The regime is not only losing the clergy but also the military. The communiqués from opposition groups and those that reach me personally all indicate that a large part of the Revolutionary Guards is no longer willing to be used as an instrument of oppression. Video images from nearly every demonstration show Revolutionary Guards members joining ranks with the protesters. A declaration signed by air force and army officers and published on the Internet warned radical Revolutionary Guards members to "Stop the violence against your own population."

This rift also explains why the much-anticipated "China Model" of ruthless and widespread use of force against the population, with thousands of deaths and executions in a matter of days, never happened. If Khamenei could have been sure about the loyalty of the military, he would have used it a long time ago to crush the rebellion for good. The only element of the Revolutionary Guards which still seems to be loyal to the regime is the Quds division, a hodge-podge of terrorists from Lebanon, Iraq, Afghanistan, Palestine and other regions.

This does not mean this regime will go out with a whimper. During these past six months, the Iranian regime has undergone a dramatic change of character. It has eliminated all pragmatic forces within its ranks. For religious support, they rely on a small but extremely radical group of ayatollahs such as Mesbah Yazde and Ahmad Janati. These are apocalyptic worshippers of the twelfth Imam, or Mahdi. Understanding this group is of the utmost importance for Western policymakers. The Mahdi is viewed as a Messiah-like figure whose return will bring peace on Earth. Iranian President Mahmoud Ahmadinejad frequently refers to him in his speeches, including those held before the United Nations. While most twelver imam Shiites believe that the Mahdi will appear by his own accord, this radical group believes that his appearance can be triggered by creating the apocalyptic conditions necessary for his emergence. Iran's nuclear weapons program must be seen in this context. Ahmadinejad and the radical fringe group to which he belongs see themselves as the army of the Mahdi in his final jihad.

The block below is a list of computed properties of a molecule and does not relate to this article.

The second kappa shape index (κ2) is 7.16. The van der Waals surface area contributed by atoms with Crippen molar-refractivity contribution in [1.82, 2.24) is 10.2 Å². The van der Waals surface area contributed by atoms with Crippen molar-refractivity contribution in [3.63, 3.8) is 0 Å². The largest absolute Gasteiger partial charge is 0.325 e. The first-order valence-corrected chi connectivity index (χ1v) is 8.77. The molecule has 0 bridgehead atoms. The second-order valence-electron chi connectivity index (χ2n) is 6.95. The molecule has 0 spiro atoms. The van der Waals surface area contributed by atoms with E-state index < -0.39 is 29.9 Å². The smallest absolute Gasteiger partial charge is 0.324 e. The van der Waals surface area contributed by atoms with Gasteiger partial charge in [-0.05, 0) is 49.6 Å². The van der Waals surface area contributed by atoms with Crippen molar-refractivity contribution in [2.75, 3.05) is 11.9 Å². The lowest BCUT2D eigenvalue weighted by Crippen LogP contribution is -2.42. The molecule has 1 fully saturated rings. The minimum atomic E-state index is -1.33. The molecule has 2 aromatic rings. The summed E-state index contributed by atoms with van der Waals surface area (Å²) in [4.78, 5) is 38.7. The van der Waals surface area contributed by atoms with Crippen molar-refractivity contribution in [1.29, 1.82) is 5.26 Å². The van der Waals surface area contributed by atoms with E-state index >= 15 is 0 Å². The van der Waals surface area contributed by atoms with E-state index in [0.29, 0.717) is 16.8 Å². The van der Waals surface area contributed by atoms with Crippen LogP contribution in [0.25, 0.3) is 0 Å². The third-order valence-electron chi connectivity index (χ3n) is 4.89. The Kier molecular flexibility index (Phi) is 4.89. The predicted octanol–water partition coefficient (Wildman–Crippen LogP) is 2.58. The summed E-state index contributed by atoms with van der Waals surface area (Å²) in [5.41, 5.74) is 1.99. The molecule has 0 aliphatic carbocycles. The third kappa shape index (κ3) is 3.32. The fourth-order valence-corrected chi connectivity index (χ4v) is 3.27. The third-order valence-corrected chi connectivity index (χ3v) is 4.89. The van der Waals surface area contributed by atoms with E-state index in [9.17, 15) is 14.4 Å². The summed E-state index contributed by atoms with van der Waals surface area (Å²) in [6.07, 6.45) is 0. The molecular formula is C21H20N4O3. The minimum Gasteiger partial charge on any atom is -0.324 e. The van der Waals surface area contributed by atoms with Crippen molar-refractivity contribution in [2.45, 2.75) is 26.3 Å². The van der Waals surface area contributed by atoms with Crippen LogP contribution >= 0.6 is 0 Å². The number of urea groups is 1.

Foreign Policy: Be careful what you wish for: Would ‘regime change’ help Iran?

This is not to say that American-Iranian rivalry is inevitable no matter who is in power in Tehran (or Washington), or that Obama's efforts to reopen dialogue with Iran's current government is misplaced. It is rather to suggest that reform (or even revolution) in Iran is not a magic bullet that will suddenly cause all sources of friction to disagree, and to raise the possibility that a smarter and more capable Iran might turn out to be more of a challenge than the government we are dealing with today.

Estimated H1N1 Deaths in the USA are over ten thousand and Adjuvants would Have Tripled Vaccine Available. Did Thousands Die From Adjuvant Decision?

All laboratory confirmed cases are an undercount of H1N1 deaths. Actual deaths are up to five times higher.

Swine flu deaths at wikipedia

Hurricane Katrina had 1836 confirmed deaths

The Center for Disease control's weekly update on H1N1 flu

Since April 2009, CDC has received reports of 285 laboratory-confirmed pediatric deaths: 241 due to 2009 H1N1, 42 pediatric deaths that were laboratory confirmed as influenza, but the flu virus subtype was not determined, and two pediatric deaths that were associated with seasonal influenza viruses. (Laboratory-confirmed deaths are thought to represent an undercount of the actual number. CDC has provided estimates about the number of 2009 H1N1 cases and related hospitalizations and deaths.

Using the same methodology CDC has updated the estimates to include the time period from April through November 14, 2009.

CDC estimates that between 34 million and 67 million cases of 2009 H1N1 occurred between April and November 14, 2009. The mid-level in this range is about 47 million people infected with 2009 H1N1.